Night signs:

A. Snoring

B. Apnea, effort and respiratory struggles

C. Agitated sleep

D. Excessive sweating

E. Head posture in hyperextension

F. Mouth breathing with open mouth

Day signs:

A. Hard awakening

B. Morning headaches

C. Asthenia on waking

D. Anorexia at breakfast

E. Daytime restlessness, hyperactivity

a. Obese child  drowsiness

F. Concentration problems and school failure

Therapeutic management: MULTIDISCIPLINARY Orthopedic treatment

Anteroposterior direction  Mandibular advancement stimulation

Mandibular advancement devices (activators, hyperthrusters or rods) allow the aero-pharyngeal junction to be mechanically released, keeping the mandible in a forced anterior position [11- 14].

Transversal direction  Disjunction

Maxillary disjunction is an orthopedic treatment that seeks to disjoin the median intermaxillary and interpalatal sutures, not synostotic in children, and thus to increase the transverse diameter of the upper dental arch, the bony palate and the floor of the nasal cavities. Thus, promoting nasal breathing and therefore avoiding the risk of developing OSAS in children [15-18].

ORL

A. Laser Uvulopalatoplasty

B. Tongue reduction with radio frequency: If macroglossia which favors the obstruction of the oropharynx  risk of appearance of OSAS.

C. Nasal reconstruction: Nasoseptoplasty, turbinal removal or turbinectomy  Improve the passage of air through the nasal passage.

D. Tonsil removal: Schedule the child for a tonsillectomy to promote nasal breathing and harmonious facial development

Rehabilitation

A. Active neuromuscular education = myotherapy Modification of a usual motor activity by appealing to the will of the patient:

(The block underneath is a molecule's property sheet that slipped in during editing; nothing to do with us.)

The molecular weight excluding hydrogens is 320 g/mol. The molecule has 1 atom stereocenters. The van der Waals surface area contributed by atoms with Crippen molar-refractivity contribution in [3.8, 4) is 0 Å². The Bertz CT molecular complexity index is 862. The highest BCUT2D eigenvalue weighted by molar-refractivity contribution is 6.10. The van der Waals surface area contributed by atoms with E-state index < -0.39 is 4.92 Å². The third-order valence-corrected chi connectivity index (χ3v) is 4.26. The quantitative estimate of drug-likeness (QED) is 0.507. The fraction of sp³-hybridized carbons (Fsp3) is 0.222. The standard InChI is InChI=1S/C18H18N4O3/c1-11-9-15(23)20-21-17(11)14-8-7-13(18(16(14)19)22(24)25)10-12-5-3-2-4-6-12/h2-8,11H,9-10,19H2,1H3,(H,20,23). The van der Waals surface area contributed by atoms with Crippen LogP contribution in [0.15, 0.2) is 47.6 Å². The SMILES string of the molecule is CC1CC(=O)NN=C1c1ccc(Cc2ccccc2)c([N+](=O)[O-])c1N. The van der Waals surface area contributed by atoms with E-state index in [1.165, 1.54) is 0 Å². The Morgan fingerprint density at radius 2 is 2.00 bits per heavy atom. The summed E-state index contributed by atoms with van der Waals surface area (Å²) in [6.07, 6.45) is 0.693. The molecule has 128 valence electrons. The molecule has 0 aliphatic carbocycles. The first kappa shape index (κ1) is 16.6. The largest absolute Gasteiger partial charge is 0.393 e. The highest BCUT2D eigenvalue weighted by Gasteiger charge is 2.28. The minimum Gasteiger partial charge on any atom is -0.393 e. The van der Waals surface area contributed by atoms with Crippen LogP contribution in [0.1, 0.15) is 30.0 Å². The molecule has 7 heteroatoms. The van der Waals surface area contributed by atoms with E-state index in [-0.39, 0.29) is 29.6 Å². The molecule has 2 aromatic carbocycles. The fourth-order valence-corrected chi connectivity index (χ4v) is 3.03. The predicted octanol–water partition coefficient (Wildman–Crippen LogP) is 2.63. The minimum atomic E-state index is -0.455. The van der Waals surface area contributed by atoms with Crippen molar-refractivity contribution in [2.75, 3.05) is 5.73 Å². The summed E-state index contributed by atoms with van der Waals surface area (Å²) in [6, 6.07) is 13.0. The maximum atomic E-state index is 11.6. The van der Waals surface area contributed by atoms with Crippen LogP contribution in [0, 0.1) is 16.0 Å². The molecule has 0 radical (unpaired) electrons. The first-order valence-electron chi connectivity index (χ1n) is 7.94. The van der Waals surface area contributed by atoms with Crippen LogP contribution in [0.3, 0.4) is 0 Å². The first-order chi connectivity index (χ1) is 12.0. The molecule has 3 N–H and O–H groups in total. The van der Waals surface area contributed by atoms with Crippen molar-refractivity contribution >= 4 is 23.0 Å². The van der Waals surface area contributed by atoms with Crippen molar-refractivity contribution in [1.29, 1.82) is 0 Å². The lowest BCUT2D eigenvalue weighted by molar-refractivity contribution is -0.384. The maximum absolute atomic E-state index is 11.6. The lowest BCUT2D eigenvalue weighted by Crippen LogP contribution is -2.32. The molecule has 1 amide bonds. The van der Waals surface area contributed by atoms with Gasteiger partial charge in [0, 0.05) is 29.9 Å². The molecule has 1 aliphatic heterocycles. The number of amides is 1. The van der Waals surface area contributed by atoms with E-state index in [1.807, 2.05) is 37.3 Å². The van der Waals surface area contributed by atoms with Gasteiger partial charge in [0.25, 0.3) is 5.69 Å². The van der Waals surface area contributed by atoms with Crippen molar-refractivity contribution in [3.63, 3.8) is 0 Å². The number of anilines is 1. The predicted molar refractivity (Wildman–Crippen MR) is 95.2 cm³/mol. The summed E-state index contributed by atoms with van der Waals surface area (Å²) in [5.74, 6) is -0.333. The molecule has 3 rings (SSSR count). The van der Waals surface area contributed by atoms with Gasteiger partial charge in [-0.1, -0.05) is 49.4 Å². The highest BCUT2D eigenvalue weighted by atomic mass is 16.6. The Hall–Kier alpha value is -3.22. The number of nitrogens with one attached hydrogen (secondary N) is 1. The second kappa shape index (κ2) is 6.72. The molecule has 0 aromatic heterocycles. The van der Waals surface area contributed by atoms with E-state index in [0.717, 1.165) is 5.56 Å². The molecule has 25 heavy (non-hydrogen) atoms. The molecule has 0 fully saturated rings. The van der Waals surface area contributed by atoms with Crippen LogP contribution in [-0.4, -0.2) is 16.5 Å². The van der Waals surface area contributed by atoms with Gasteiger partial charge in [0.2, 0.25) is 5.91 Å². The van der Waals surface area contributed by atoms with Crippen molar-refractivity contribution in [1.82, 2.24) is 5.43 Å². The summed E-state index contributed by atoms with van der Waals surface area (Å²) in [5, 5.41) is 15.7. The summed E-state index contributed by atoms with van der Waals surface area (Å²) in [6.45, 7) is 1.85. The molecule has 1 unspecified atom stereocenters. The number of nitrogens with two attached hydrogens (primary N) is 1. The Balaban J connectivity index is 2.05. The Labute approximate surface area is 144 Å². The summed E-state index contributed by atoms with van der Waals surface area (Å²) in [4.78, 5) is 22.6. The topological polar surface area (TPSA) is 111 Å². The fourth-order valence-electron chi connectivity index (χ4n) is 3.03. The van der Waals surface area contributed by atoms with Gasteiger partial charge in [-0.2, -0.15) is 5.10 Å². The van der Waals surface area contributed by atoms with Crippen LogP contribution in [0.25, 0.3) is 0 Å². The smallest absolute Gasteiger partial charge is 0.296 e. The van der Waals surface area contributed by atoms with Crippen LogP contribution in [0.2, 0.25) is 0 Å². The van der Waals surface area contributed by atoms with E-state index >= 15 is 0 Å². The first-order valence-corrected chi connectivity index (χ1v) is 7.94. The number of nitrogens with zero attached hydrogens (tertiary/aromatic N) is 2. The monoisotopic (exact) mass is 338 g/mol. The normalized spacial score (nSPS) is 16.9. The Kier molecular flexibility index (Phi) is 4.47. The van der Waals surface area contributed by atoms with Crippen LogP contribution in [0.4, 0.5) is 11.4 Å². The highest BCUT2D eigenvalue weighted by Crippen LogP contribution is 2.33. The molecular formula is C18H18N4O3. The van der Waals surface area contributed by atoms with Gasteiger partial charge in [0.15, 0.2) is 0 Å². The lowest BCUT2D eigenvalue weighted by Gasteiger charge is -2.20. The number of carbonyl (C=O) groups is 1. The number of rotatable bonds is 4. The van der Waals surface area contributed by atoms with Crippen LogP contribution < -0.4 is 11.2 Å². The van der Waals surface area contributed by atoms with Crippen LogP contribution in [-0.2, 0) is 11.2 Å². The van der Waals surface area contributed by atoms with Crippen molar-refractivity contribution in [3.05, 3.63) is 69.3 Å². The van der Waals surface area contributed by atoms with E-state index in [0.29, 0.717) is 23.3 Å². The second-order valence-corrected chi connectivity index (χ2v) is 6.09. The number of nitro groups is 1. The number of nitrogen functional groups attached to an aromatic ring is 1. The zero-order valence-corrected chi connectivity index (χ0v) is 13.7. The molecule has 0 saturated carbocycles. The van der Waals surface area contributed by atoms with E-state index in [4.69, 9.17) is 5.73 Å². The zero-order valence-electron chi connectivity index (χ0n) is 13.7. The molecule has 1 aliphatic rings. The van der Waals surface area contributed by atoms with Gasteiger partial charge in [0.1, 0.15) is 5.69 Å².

a) Consciously repeated voluntary movement

b) Creation of a new automation

All achieved by a multitude of exercises targeting the different muscle chains and orofacial functions

B. Passive neuromuscular education

Correction of dysfunctions by modifying the child’s proprioceptive stimuli, the lingual and labial positions or the relationships between the muscle straps and the dental arches [19- 23].

There are two kinds

a) Rehabilitation (nocturnal lingual envelope (NLE), antipouse grid)

b) Dual action rehabilitation and growth activator (functional education gutter)

Medical:

A. Topical corticosteroids

B. Antihistamines

C. Desensitization and avoidance or suppression of household allergens or irritants

Hygieno-dietary measure

A. Educate mothers to favor breastfeeding for at least the first six months.

B. Get enough hours of sleep.

C. Avoid letting the child sleep in bronchogenic positions such as the supine position.

D. The lateral position during sleep reduces episodes of apnea compared to the supine position by limiting pharyngeal collapse.

E. Minimize caloric intake during the evening meal.

F. In case of overweight, restore a correct diet (if necessary contact a dietician)

Conclusion

The dentist and particularly the orthodontist and the pedodontist are the strong link in the multidisciplinary management of children with risk factors likely to develop OSAS. Preventive measures such as orthopedic treatments and appropriate functional rehabilitation often have an effect more cost-effective than palliative measures, so it is wise that any odontologist must be vigilant in the face of any child predisposed to this syndrome.

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© 2022 Zidane Fatima Ezzahra. This is an open access article distributed under the terms of the Creative Commons Attribution License , which permits unrestricted use, distribution, and build upon your work non-commercially.